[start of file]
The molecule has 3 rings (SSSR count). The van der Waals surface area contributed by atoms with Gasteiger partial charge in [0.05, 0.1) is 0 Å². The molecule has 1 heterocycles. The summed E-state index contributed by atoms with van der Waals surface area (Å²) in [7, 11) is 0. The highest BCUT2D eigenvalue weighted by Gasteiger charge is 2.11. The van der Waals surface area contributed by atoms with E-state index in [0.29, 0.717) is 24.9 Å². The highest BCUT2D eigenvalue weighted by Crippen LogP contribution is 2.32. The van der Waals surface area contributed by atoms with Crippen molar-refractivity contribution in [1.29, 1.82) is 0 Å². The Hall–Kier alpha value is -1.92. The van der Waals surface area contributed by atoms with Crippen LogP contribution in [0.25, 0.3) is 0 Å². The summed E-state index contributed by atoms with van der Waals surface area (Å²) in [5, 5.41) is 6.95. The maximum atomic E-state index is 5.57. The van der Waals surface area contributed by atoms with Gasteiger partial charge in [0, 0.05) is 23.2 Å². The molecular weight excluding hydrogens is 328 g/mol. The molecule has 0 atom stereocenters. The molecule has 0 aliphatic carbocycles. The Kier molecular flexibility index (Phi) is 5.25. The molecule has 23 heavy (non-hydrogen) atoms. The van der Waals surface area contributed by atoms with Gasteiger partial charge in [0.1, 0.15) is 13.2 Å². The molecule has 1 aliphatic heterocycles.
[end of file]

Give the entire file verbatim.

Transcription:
The molecule has 3 rings (SSSR count). The van der Waals surface area contributed by atoms with Gasteiger partial charge in [0.05, 0.1) is 0 Å². The molecule has 1 heterocycles. The summed E-state index contributed by atoms with van der Waals surface area (Å²) in [7, 11) is 0. The highest BCUT2D eigenvalue weighted by Gasteiger charge is 2.11. The van der Waals surface area contributed by atoms with E-state index in [0.29, 0.717) is 24.9 Å². The highest BCUT2D eigenvalue weighted by Crippen LogP contribution is 2.32. The van der Waals surface area contributed by atoms with Crippen molar-refractivity contribution in [1.29, 1.82) is 0 Å². The Hall–Kier alpha value is -1.92. The van der Waals surface area contributed by atoms with Crippen LogP contribution in [0.25, 0.3) is 0 Å². The summed E-state index contributed by atoms with van der Waals surface area (Å²) in [5, 5.41) is 6.95. The maximum atomic E-state index is 5.57. The van der Waals surface area contributed by atoms with Gasteiger partial charge in [0, 0.05) is 23.2 Å². The molecular weight excluding hydrogens is 328 g/mol. The molecule has 0 atom stereocenters. The molecule has 0 aliphatic carbocycles. The Kier molecular flexibility index (Phi) is 5.25. The molecule has 23 heavy (non-hydrogen) atoms. The van der Waals surface area contributed by atoms with Gasteiger partial charge in [0.1, 0.15) is 13.2 Å². The molecule has 1 aliphatic heterocycles.